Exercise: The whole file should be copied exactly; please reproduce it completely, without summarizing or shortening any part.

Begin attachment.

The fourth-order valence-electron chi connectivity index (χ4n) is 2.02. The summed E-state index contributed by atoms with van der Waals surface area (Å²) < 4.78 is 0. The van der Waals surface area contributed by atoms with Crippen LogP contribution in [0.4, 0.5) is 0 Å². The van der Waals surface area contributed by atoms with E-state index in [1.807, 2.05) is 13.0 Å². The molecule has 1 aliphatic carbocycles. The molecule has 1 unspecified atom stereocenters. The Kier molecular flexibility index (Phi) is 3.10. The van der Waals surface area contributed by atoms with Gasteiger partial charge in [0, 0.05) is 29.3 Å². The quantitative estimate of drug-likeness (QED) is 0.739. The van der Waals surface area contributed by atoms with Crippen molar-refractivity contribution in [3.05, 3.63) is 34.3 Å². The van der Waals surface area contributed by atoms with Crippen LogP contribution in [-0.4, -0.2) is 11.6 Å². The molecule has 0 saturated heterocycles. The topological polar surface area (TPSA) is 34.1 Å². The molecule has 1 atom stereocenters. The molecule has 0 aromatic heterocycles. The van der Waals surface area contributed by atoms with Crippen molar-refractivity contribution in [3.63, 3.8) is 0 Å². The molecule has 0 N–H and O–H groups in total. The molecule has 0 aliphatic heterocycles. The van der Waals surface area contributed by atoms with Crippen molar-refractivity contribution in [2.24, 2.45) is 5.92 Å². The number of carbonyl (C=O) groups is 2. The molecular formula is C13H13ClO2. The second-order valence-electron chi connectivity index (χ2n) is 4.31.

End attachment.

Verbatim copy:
The fourth-order valence-electron chi connectivity index (χ4n) is 2.02. The summed E-state index contributed by atoms with van der Waals surface area (Å²) < 4.78 is 0. The van der Waals surface area contributed by atoms with Crippen LogP contribution in [0.4, 0.5) is 0 Å². The van der Waals surface area contributed by atoms with E-state index in [1.807, 2.05) is 13.0 Å². The molecule has 1 aliphatic carbocycles. The molecule has 1 unspecified atom stereocenters. The Kier molecular flexibility index (Phi) is 3.10. The van der Waals surface area contributed by atoms with Gasteiger partial charge in [0, 0.05) is 29.3 Å². The quantitative estimate of drug-likeness (QED) is 0.739. The van der Waals surface area contributed by atoms with Crippen molar-refractivity contribution in [3.05, 3.63) is 34.3 Å². The van der Waals surface area contributed by atoms with Crippen LogP contribution in [-0.4, -0.2) is 11.6 Å². The molecule has 0 saturated heterocycles. The topological polar surface area (TPSA) is 34.1 Å². The molecule has 1 atom stereocenters. The molecule has 0 aromatic heterocycles. The van der Waals surface area contributed by atoms with Crippen molar-refractivity contribution in [3.63, 3.8) is 0 Å². The molecule has 0 N–H and O–H groups in total. The molecule has 0 aliphatic heterocycles. The van der Waals surface area contributed by atoms with Crippen molar-refractivity contribution in [2.24, 2.45) is 5.92 Å². The number of carbonyl (C=O) groups is 2. The molecular formula is C13H13ClO2. The second-order valence-electron chi connectivity index (χ2n) is 4.31.